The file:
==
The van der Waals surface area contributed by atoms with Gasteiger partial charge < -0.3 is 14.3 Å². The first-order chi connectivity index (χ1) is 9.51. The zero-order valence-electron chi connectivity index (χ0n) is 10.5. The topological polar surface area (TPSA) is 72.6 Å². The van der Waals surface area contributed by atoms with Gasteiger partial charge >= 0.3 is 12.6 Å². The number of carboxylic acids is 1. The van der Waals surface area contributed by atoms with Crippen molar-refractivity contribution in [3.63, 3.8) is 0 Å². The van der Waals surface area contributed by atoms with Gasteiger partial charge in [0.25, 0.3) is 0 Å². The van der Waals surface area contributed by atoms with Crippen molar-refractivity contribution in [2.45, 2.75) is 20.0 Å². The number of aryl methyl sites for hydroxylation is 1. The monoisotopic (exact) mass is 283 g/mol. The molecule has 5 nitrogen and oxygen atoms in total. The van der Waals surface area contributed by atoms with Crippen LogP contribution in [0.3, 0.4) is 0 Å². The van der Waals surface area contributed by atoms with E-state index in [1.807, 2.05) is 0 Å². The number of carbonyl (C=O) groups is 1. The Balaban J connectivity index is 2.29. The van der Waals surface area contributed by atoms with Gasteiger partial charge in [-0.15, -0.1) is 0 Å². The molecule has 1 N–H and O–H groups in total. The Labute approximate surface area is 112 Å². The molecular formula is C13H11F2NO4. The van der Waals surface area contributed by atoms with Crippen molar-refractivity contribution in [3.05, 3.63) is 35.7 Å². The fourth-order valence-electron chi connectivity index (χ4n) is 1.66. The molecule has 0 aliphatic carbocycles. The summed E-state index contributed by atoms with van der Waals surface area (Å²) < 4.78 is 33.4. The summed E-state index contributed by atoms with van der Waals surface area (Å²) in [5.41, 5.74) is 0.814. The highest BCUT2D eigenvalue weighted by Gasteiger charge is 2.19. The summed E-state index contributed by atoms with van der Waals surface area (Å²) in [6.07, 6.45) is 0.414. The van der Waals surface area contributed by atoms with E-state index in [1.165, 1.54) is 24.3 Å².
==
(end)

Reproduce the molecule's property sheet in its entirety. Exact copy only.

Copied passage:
The van der Waals surface area contributed by atoms with Gasteiger partial charge < -0.3 is 14.3 Å². The first-order chi connectivity index (χ1) is 9.51. The zero-order valence-electron chi connectivity index (χ0n) is 10.5. The topological polar surface area (TPSA) is 72.6 Å². The van der Waals surface area contributed by atoms with Gasteiger partial charge >= 0.3 is 12.6 Å². The number of carboxylic acids is 1. The van der Waals surface area contributed by atoms with Crippen molar-refractivity contribution in [3.63, 3.8) is 0 Å². The van der Waals surface area contributed by atoms with Gasteiger partial charge in [0.25, 0.3) is 0 Å². The van der Waals surface area contributed by atoms with Crippen molar-refractivity contribution in [2.45, 2.75) is 20.0 Å². The number of aryl methyl sites for hydroxylation is 1. The monoisotopic (exact) mass is 283 g/mol. The molecule has 5 nitrogen and oxygen atoms in total. The van der Waals surface area contributed by atoms with Crippen LogP contribution in [0.3, 0.4) is 0 Å². The van der Waals surface area contributed by atoms with E-state index in [1.807, 2.05) is 0 Å². The number of carbonyl (C=O) groups is 1. The Balaban J connectivity index is 2.29. The van der Waals surface area contributed by atoms with Gasteiger partial charge in [-0.15, -0.1) is 0 Å². The molecule has 1 N–H and O–H groups in total. The Labute approximate surface area is 112 Å². The molecular formula is C13H11F2NO4. The van der Waals surface area contributed by atoms with Crippen molar-refractivity contribution in [3.05, 3.63) is 35.7 Å². The fourth-order valence-electron chi connectivity index (χ4n) is 1.66. The molecule has 0 aliphatic carbocycles. The summed E-state index contributed by atoms with van der Waals surface area (Å²) < 4.78 is 33.4. The summed E-state index contributed by atoms with van der Waals surface area (Å²) in [5.41, 5.74) is 0.814. The highest BCUT2D eigenvalue weighted by Gasteiger charge is 2.19. The summed E-state index contributed by atoms with van der Waals surface area (Å²) in [6.07, 6.45) is 0.414. The van der Waals surface area contributed by atoms with E-state index in [1.165, 1.54) is 24.3 Å².